Gap Apparel Production Triples During First Year in Burma
By Kyaw Hsu Mon 21 May 2015
RANGOON — American retailer Gap Inc. has nearly tripled the output of its two Rangoon factories within its first year, a company spokeswoman told reporters on Thursday.
Gap announced in June last year that it would begin sourcing garments produced in Burma, making it the first US-based clothing manufacturer to enter the country since economic sanctions were eased in 2012.
The South Korea-owned factories produce vests, jackets and pants for Gap’s Old Navy and Banana Republic Factory labels for export to the United States, the European Union and Asia.
“We’re approaching three times as much outerwear [production]… since last year,” Gap’s director of government and public affairs, Debbie Mesloh, told reporters following a US Trade Representative Labor Initiative stakeholder forum.
Mesloh said Gap is trying to “raise the bar” for labor standards at its facilities by ensuring safety and sustainability for its workers.
“We wanted to start small, but do it really well,” Mesloh said.
Last August, the company voluntarily submitted an internal audit to the US Embassy identifying a number of “compliance issues” that needed to be resolved, including excessive work hours and verbal abuse by superiors.
Both of Gap’s Rangoon factories are South Korean-owned and operated, but are expected to satisfy the company’s quality and labor standards.
Mesloh said Gap is working closely with the governments of Burma and the United States, as well as the International Labor Organization (ILO) to eliminate child labor, ensure adequate pay and implement worker education programs, but did not specifically address the issues highlighted in last year’s report.
“There are concrete steps [local stakeholders] need to take, and we feel like we’re playing our part,” Mesloh said, adding that Gap and other Western companies new to Burma’s garment industry have recommended that the government quickly implement a minimum wage.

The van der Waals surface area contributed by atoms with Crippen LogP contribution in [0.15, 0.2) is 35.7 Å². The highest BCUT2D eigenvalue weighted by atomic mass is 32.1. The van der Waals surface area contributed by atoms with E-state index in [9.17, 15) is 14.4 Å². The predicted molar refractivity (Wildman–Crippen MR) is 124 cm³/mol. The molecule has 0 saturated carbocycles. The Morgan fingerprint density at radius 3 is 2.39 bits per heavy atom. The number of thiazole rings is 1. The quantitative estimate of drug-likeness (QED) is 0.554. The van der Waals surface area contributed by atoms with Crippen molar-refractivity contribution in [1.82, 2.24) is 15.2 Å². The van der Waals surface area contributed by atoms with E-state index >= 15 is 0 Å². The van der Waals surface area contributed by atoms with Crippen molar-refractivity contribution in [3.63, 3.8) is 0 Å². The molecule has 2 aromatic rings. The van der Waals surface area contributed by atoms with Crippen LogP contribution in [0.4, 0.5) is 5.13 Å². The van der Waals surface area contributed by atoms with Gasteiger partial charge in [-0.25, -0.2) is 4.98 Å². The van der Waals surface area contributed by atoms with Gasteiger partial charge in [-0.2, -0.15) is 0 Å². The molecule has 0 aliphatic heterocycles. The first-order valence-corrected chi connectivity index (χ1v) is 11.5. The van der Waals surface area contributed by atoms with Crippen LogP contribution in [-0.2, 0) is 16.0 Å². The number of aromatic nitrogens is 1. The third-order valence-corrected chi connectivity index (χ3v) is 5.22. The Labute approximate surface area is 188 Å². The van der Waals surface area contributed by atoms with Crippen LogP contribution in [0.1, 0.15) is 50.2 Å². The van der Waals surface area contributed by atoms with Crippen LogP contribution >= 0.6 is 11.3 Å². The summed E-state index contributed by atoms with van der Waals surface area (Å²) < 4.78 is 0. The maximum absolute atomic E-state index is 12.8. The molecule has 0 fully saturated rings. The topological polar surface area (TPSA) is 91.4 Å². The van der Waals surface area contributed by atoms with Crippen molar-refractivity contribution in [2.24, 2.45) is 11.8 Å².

“When we came in a year ago, the minimum wage law had been enacted but they still hadn’t set a figure, but we were hopeful that it would happen soon,” Mesloh said, adding that Gap is working with partners in a seven-member Business for Social Responsibility stakeholder group, which includes European retailer H&M, to set the wage as soon as possible.
A minimum wage law was passed in March 2013, but setting a wage has been deferred because the Ministry of Labor has yet to conclude a study on workforce size, living standards and household expenses, which begin in late January after a two-year delay.
The Myanmar Trade Union Federation (MTUF), an influential local labor alliance, independently conducted a similar survey in July 2013, recommending that the national minimum wage be set at 7,000 kyats (US$6.30) per day for a household of three people.
A company fact sheet said Gap’s sourcing agreement in Burma has created nearly 700 new jobs, and supports the employment of more than 4,000 people.
Ninety percent of those employees are women, earning roughly $120 per month for 60 hour workweeks, according to the deputy general manager of one of the factories, which have been independently identified as Yangon Pan Pacific International and Myanmar Glogon.